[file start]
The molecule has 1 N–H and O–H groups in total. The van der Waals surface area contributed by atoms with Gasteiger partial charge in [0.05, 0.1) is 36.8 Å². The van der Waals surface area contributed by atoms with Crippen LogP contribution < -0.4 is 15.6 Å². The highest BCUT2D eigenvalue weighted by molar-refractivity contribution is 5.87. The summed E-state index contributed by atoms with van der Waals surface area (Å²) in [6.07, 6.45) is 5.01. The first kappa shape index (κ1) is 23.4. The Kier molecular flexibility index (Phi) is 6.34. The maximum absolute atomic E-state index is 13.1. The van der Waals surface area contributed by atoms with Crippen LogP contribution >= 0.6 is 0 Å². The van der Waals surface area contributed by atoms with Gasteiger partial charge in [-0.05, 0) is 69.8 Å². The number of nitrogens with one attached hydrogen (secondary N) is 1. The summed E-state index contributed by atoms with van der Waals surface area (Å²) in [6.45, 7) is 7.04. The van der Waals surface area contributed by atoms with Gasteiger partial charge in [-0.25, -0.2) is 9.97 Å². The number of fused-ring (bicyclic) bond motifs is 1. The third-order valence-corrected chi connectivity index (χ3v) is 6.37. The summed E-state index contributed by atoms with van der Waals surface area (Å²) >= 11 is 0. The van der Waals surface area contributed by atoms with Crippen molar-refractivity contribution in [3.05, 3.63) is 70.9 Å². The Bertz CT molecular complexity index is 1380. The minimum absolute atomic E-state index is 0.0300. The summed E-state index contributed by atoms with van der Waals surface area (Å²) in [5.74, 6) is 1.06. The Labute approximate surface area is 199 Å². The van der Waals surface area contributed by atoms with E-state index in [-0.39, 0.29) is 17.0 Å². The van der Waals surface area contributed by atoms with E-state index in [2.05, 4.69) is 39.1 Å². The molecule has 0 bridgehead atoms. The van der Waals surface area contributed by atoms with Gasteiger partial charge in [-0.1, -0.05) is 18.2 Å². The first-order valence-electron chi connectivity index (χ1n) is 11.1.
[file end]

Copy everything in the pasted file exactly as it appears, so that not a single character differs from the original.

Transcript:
The molecule has 1 N–H and O–H groups in total. The van der Waals surface area contributed by atoms with Gasteiger partial charge in [0.05, 0.1) is 36.8 Å². The van der Waals surface area contributed by atoms with Crippen LogP contribution < -0.4 is 15.6 Å². The highest BCUT2D eigenvalue weighted by molar-refractivity contribution is 5.87. The summed E-state index contributed by atoms with van der Waals surface area (Å²) in [6.07, 6.45) is 5.01. The first kappa shape index (κ1) is 23.4. The Kier molecular flexibility index (Phi) is 6.34. The maximum absolute atomic E-state index is 13.1. The van der Waals surface area contributed by atoms with Crippen LogP contribution >= 0.6 is 0 Å². The van der Waals surface area contributed by atoms with Gasteiger partial charge in [-0.05, 0) is 69.8 Å². The number of nitrogens with one attached hydrogen (secondary N) is 1. The summed E-state index contributed by atoms with van der Waals surface area (Å²) in [6.45, 7) is 7.04. The van der Waals surface area contributed by atoms with Gasteiger partial charge in [-0.25, -0.2) is 9.97 Å². The number of fused-ring (bicyclic) bond motifs is 1. The third-order valence-corrected chi connectivity index (χ3v) is 6.37. The summed E-state index contributed by atoms with van der Waals surface area (Å²) >= 11 is 0. The van der Waals surface area contributed by atoms with Crippen molar-refractivity contribution in [3.05, 3.63) is 70.9 Å². The Bertz CT molecular complexity index is 1380. The minimum absolute atomic E-state index is 0.0300. The summed E-state index contributed by atoms with van der Waals surface area (Å²) in [5.74, 6) is 1.06. The Labute approximate surface area is 199 Å². The van der Waals surface area contributed by atoms with E-state index in [-0.39, 0.29) is 17.0 Å². The van der Waals surface area contributed by atoms with E-state index in [2.05, 4.69) is 39.1 Å². The molecule has 0 bridgehead atoms. The van der Waals surface area contributed by atoms with Gasteiger partial charge in [-0.1, -0.05) is 18.2 Å². The first-order valence-electron chi connectivity index (χ1n) is 11.1.